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Judge hopes to seat Kyle Rittenhouse jury within a day

Kyle Rittenhouse attends a pre-trial hearing at the Kenosha County Courthouse in Kenosha, Wis., on Monday, Oct. 25, 2021. A Wisconsin judge laid out the final ground rules Monday on what evidence will be allowed when Rittenhouse goes on trial next week for shooting three people during a protest against police brutality in August 2020.

KENOSHA, Wis. — The trial of Kyle Rittenhouse begins Monday with the challenging task of seating jurors who haven’t already made up their minds about the man who shot three people, killing two, during a violent night of protests last summer.

Rittenhouse was 17 when he traveled from his home in Illinois, just across the Wisconsin border, during protests that broke out in August 2020 after a police officer shot Jacob Blake, a Black man.

Rittenhouse faces life in prison if he’s convicted on one of the homicide counts against him.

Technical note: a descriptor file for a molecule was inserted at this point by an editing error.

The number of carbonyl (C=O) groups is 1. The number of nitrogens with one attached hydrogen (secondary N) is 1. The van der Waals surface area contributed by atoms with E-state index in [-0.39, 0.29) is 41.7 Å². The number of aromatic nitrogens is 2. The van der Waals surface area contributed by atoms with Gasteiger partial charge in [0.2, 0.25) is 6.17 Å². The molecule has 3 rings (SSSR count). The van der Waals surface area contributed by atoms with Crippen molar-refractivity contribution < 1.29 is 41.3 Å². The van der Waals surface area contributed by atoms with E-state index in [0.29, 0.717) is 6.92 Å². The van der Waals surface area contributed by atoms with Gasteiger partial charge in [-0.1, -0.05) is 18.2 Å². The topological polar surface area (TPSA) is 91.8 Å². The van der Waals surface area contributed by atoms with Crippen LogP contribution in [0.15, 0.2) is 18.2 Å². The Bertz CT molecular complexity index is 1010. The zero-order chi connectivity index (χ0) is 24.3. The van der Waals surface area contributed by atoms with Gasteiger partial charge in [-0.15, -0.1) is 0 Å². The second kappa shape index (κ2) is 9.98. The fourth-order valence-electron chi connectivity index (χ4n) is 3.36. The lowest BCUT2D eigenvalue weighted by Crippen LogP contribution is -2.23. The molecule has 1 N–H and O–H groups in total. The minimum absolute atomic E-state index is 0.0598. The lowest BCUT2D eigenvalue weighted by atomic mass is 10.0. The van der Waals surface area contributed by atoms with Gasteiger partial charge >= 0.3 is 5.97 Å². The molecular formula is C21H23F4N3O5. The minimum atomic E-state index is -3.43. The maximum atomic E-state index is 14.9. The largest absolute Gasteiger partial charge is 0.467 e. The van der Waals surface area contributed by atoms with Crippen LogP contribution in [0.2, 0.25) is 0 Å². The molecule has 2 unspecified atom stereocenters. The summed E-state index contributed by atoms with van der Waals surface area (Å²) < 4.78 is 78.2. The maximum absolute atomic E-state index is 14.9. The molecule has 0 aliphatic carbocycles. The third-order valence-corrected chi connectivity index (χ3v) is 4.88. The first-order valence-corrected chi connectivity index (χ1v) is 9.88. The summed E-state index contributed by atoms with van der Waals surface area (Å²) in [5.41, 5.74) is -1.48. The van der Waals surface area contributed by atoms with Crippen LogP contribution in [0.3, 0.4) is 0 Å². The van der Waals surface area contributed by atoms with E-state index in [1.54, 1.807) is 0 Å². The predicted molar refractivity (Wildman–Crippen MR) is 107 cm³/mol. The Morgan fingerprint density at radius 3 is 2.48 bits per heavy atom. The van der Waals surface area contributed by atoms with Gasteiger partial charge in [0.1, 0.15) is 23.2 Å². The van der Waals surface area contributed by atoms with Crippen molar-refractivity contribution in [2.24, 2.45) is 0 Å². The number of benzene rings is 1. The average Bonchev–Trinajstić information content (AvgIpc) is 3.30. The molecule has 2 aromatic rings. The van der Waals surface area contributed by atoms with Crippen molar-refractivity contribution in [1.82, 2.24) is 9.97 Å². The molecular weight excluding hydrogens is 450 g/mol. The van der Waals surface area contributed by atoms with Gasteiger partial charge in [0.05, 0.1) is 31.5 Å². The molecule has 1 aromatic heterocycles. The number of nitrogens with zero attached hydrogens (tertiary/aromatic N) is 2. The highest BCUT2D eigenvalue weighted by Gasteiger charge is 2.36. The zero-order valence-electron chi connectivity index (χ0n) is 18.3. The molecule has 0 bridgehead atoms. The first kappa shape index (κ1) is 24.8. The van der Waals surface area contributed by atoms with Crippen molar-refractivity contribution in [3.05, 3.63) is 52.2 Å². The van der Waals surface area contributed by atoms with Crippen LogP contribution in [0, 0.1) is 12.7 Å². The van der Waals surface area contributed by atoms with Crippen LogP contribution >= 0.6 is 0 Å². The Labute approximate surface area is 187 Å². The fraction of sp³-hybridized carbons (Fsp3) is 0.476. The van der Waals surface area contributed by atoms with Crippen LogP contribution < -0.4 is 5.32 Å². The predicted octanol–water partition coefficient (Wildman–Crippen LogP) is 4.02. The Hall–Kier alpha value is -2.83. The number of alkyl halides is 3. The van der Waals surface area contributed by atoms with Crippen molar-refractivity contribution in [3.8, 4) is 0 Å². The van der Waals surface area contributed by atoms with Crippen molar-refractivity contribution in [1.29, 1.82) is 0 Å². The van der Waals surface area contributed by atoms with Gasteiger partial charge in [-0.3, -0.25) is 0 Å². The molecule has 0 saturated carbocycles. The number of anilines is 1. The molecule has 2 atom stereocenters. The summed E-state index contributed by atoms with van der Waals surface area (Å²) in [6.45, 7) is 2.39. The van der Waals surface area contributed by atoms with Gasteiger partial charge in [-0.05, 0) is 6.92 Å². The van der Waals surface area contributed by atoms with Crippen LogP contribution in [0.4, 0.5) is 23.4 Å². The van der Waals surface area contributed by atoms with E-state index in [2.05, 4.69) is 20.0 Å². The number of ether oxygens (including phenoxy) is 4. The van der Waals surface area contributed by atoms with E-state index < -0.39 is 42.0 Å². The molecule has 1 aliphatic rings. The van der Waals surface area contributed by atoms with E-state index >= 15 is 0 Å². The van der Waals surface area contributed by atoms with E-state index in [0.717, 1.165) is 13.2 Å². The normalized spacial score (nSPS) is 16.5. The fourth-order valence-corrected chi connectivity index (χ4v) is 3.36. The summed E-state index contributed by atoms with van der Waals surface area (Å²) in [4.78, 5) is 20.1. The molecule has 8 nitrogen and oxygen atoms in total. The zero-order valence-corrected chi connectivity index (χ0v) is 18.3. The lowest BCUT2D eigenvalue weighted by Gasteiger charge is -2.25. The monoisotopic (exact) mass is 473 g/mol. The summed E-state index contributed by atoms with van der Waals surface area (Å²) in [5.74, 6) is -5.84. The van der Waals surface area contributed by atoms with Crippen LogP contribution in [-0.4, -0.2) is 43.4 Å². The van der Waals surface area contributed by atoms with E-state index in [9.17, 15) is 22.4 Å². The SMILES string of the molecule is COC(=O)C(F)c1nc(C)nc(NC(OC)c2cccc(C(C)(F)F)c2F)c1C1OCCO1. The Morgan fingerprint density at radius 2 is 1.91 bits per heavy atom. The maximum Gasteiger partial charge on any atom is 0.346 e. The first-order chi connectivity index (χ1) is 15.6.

Judge Bruce Schroeder told attorneys he thinks picking the 20-member jury pool can be accomplished in a day.

The trial that begins Monday is expected to last two to three weeks.

Rittenhouse faces multiple charges, including two homicide counts.

The judge in the case, Bruce Schroeder, is known for his tough sentences.

The head prosecutor, Attorney Thomas Binger, is considered a “skilled” lawyer and a “hard worker.”

Leading the defense is tough-talking attorney Mark Richards.

Associated Press

Associated Press

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